Image: An exchanged Samsung Electronics’ Galaxy Note 7 is seen at the company’s headquarters in Seoul, South Korea, October 13, 2016. REUTERS/Kim Hong-Ji/File Photo
(Reuters) – Safety standards for lithium-ion batteries need to be modernised following a massive recall of Samsung Electronics Co Ltd phones after faulty batteries caused fires, a U.S. government agency said on Tuesday.
“Consumers should never have to worry that a battery-powered device might put them, their family or their property at risk,” Consumer Product Safety Commission Chairman Elliot Kaye said in a statement.
The agency reached agreement with Samsung to recall 2.5 million Note 7 phones in early September. While most recalls have a “dangerously low” consumer response rate, 97 percent of Samsung’s Note 7 phones have been returned, Kaye said.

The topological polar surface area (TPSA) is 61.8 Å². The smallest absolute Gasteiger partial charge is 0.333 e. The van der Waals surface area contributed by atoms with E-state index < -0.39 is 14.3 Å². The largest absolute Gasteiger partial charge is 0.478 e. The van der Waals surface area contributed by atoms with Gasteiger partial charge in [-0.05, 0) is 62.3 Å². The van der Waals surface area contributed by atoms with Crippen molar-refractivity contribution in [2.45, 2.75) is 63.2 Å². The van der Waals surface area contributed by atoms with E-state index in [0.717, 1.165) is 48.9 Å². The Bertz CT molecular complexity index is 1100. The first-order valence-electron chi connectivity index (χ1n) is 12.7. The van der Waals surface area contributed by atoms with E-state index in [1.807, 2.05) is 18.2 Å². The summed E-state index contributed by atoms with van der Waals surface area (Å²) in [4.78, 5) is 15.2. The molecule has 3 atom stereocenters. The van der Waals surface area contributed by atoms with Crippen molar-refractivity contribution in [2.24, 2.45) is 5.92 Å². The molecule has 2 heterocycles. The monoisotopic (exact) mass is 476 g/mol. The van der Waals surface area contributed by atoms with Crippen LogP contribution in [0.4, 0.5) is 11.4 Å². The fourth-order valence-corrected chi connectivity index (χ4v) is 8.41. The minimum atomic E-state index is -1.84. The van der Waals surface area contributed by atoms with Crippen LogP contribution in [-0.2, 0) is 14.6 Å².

The U.S. consumer-safety regulator and Samsung are working with the industry to update the voluntary standard for lithium-ion batteries in smartphones, the commission said.
“At a minimum, industry needs to learn from this experience and improve consumer safety by putting more safeguards in place during the design and manufacturing stages to ensure that technologies run by lithium-ion batteries deliver their benefits without the serious safety risks,” Kaye said.
(Reporting by Komal Khettry in Bengaluru; Editing by Lisa Shumaker)
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